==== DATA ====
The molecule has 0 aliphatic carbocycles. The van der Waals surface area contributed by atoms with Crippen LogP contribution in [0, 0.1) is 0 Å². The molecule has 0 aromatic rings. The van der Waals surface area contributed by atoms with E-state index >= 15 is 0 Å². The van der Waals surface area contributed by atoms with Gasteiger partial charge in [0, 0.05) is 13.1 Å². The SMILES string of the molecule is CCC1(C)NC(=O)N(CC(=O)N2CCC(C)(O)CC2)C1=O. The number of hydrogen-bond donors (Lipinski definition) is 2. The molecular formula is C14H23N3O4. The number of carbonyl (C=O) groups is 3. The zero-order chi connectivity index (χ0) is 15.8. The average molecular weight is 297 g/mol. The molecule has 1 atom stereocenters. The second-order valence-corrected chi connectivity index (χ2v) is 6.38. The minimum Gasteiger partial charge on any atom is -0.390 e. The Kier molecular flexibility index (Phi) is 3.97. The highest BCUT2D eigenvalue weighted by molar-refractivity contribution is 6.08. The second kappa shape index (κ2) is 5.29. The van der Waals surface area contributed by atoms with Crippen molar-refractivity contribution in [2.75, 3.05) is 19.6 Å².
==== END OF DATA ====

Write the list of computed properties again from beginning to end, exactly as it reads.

The molecule has 0 aliphatic carbocycles. The van der Waals surface area contributed by atoms with Crippen LogP contribution in [0, 0.1) is 0 Å². The molecule has 0 aromatic rings. The van der Waals surface area contributed by atoms with E-state index >= 15 is 0 Å². The van der Waals surface area contributed by atoms with Gasteiger partial charge in [0, 0.05) is 13.1 Å². The SMILES string of the molecule is CCC1(C)NC(=O)N(CC(=O)N2CCC(C)(O)CC2)C1=O. The number of hydrogen-bond donors (Lipinski definition) is 2. The molecular formula is C14H23N3O4. The number of carbonyl (C=O) groups is 3. The zero-order chi connectivity index (χ0) is 15.8. The average molecular weight is 297 g/mol. The molecule has 1 atom stereocenters. The second-order valence-corrected chi connectivity index (χ2v) is 6.38. The minimum Gasteiger partial charge on any atom is -0.390 e. The Kier molecular flexibility index (Phi) is 3.97. The highest BCUT2D eigenvalue weighted by molar-refractivity contribution is 6.08. The second kappa shape index (κ2) is 5.29. The van der Waals surface area contributed by atoms with Crippen molar-refractivity contribution in [2.75, 3.05) is 19.6 Å².